prostrate and rooting; -- said of stems
same as Reptant
to feel pain, sorrow, or regret, for what one has done or omitted to do
to change the mind, or the course of conduct, on account of regret or dissatisfaction
to be sorry for sin as morally evil, and to seek forgiveness; to cease to love and practice sin
to feel pain on account of; to remember with sorrow
to feel regret or sorrow; -- used reflexively
to cause to have sorrow or regret; -- used impersonally
Etymology: [L. repens, -entis, creeping, p. pr. of repere to creep.]
Chambers 20th Century Dictionary
rē-pent′, v.i. to regret or sorrow for what one has done or left undone: to change from past evil: (theol.) to feel such sorrow for sin as produces newness of life.—v.t. to remember with sorrow—often used impersonally, as 'it repenteth me.'—adj. Repent′able.—n. Repent′ance, sorrow for what has been done or left undone: contrition for sin, producing newness of life.—adj. Repent′ant, repenting or sorry for past conduct: showing sorrow for sin.—n. a penitent.—adv. Repent′antly.—n. Repent′er.—adv. Repent′ingly.—adj. Repent′less. [O. Fr. repentir—re-, and O. Fr. pentir—L. pœnitēre, to cause to repent.]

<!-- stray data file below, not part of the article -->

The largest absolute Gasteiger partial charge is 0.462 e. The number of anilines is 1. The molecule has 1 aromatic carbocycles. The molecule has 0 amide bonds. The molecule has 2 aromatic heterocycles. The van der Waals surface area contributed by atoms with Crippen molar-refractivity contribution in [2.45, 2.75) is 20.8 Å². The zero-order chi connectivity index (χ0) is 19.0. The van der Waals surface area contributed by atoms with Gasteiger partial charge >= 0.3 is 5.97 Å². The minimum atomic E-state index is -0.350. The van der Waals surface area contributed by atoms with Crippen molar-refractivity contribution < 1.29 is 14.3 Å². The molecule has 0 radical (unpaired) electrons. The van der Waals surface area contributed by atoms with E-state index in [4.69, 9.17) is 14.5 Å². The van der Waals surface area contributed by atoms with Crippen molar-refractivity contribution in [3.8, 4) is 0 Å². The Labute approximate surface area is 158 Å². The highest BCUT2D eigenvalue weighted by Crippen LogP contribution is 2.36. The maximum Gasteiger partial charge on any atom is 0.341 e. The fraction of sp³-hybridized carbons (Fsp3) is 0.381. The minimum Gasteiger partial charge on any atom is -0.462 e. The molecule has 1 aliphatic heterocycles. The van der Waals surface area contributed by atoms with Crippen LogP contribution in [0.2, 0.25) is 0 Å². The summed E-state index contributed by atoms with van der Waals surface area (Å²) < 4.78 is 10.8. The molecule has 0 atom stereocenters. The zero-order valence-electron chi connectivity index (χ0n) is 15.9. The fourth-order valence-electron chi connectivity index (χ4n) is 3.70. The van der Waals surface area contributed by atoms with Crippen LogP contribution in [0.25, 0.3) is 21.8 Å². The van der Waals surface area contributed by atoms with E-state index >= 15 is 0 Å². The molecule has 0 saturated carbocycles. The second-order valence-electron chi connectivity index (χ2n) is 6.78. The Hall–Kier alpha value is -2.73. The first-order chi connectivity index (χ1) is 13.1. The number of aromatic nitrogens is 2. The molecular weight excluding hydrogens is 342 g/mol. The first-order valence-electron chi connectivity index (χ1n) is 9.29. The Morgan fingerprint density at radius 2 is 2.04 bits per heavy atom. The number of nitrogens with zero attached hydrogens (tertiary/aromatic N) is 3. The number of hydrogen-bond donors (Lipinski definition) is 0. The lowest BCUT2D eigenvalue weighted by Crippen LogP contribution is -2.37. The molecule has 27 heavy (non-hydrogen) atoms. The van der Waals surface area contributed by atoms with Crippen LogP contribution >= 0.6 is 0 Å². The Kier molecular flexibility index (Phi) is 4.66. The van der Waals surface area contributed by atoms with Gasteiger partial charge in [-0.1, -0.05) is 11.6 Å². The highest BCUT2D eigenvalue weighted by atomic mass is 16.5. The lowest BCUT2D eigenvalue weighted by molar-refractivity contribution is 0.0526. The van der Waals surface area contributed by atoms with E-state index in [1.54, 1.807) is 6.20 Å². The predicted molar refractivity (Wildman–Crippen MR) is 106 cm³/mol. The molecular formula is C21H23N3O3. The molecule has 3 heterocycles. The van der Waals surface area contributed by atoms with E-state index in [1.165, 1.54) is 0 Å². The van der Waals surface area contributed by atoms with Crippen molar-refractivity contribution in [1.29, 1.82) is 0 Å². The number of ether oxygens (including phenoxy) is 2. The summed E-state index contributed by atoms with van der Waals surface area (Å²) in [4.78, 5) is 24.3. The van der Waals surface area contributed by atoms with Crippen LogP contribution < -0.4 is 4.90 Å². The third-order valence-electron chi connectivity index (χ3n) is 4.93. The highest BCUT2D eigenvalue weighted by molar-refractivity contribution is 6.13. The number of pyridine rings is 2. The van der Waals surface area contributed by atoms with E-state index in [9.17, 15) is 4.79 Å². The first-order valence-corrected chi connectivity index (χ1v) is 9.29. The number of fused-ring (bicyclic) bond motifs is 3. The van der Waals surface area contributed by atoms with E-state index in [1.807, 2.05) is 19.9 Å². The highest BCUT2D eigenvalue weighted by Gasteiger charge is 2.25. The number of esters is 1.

rē′pent, adj. (bot.) creeping. [L. repĕre, to creep.]
Anagrams for repent »
The numerical value of repent in Chaldean Numerology is: 2
The numerical value of repent in Pythagorean Numerology is: 6
Examples of repent in a Sentence
There are always the naysayers and the agnostics when it comes to God trying to reach mankind in His urgent message to repent.
I tell my father and my son: Repent to God. I say to the spies who spy on Islamic State: You will not be successful, they will expose you.
Pray that these provocative young men might repent of their intimidation and be saved.
D. A. F. Sade, "Dialogue between a Priest and a Dying Man":
... and thereof do I repent: I only plucked an occasional flower when I might have gathered an ample harvest of fruit -- such are the just grounds for the regrets I have ...
We shall have to repent in this generation , not so much for the evil deeds of the wicked people, but for the appalling silence of the good people.
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Translations for repent
From our Multilingual Translation Dictionary
- penedir-seCatalan, Valencian
- bereuen, bedauernGerman
- kääntyä, surettaa, parannus, surra, kaduttaa, katuaFinnish
- repentir, se repentirFrench
- paenitentiam agantLatin
- berouw hebben, betreurenDutch
- angreNorwegian Nynorsk
- arrepender, arrepender-sePortuguese
- покаяться, раскаяться, раскаиваться, сожалеть, каяться, сокрушаться, жалетьRussian
- pokajati, покајати, кајати, kajatiSerbo-Croatian
- توبہ کروUrdu
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"repent." Definitions.net. STANDS4 LLC, 2023. Web. 9 Jun 2023. <https://www.definitions.net/definition/repent>.